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This story deals with suicide. If you or someone you know is having suicidal thoughts, please contact the Suicide and Crisis Lifeline at 988 or 1-800-273-TALK (8255).

A Central Florida couple is sounding the alarm about youth depression after their 16-year-old daughter killed herself before starting her senior year of high school.

McKenna Brown, 16, was a star athlete who hoped to play women’s hockey at the University of South Florida. He was one day away from starting last year at East Lake High in Tarpon Springs before tragically taking his own life on Aug. 7.

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“He made a few mistakes. It led to some physical, sexual, emotional abuse,” his father Hunter explained to Fox 13 in Tampa Bay. “He was blackmailed. He was bullied. His best friend cheated on him.”

McKenna Brown’s parents said they sought help before taking their own lives.
(Provided by the Brown family via Fox 13)

His parents say that despite facing cyberbullying and abusive friendships throughout his adolescence, playing hockey gave him purpose and a source of happiness.

The Pinellas County Sheriff’s Office is investigating McKenna’s death while his parents grieve.

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“It’s been absolute hell, and I know he’s still around us, but he’s not physically here and it hurts,” said his mother, Cheryl.

McKenna hoped to play women's hockey at Brown University of South Florida.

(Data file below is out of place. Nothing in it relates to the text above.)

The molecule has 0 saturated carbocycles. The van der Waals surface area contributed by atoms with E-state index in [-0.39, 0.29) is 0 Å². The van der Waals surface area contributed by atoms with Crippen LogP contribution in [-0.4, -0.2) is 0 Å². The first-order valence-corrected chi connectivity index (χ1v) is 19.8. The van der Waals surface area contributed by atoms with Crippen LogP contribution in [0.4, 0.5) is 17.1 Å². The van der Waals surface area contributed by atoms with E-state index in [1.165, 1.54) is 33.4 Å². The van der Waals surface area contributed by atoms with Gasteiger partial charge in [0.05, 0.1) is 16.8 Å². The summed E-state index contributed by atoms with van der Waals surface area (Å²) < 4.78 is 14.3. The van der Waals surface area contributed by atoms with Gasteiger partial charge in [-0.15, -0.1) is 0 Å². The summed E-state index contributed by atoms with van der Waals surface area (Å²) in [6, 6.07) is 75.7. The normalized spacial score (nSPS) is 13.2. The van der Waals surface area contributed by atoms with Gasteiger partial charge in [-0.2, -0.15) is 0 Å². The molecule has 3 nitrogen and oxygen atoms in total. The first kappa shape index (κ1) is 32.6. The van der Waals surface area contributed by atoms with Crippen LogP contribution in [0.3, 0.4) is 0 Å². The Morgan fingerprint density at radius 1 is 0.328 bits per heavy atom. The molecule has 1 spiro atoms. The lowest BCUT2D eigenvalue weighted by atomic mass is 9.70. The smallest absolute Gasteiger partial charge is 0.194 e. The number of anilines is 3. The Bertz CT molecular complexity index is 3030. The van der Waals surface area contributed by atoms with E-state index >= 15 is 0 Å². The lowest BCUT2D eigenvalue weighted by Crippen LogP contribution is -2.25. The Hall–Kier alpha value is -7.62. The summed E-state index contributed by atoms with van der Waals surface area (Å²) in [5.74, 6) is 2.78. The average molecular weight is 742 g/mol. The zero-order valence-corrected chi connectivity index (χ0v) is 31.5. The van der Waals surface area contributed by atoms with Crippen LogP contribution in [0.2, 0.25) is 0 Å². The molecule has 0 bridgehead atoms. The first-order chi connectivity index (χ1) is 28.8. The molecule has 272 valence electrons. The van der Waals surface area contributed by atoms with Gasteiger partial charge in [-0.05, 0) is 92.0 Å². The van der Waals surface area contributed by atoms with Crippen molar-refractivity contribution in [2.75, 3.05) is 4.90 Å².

McKenna hoped to play women’s hockey at Brown University of South Florida.
(Provided by the Brown family via Fox 13)

Due to the Covid-19 pandemic, suicides have increased in Japan

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But while they mourn, Cheryl and Hunter Brown are also spreading awareness. Not only do they encourage suicidal people to speak up, they also hold parents of other children involved accountable.

“If you’re aware of something going on in your child’s life that affects another child, you need to say something,” Cheryl emphasized. “You can’t just say something. It’s not right and it can prevent it.”

Most of all, McKenna’s parents emphasize the importance of kindness and compassion.

McKenna's parents Hunter and Cheryl hope her tragic death will spread awareness about mental health.

McKenna’s parents Hunter and Cheryl hope her tragic death will spread awareness about mental health.
(Fox 13)

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“When you see somebody who’s being ostracized or lonely or just needs a little hug, a pick-me-up, you know, reach out to them,” Hunter said.

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“Throw your arms around them,” Sherrill added. “That’s what he did. And that’s the McKenna way.”

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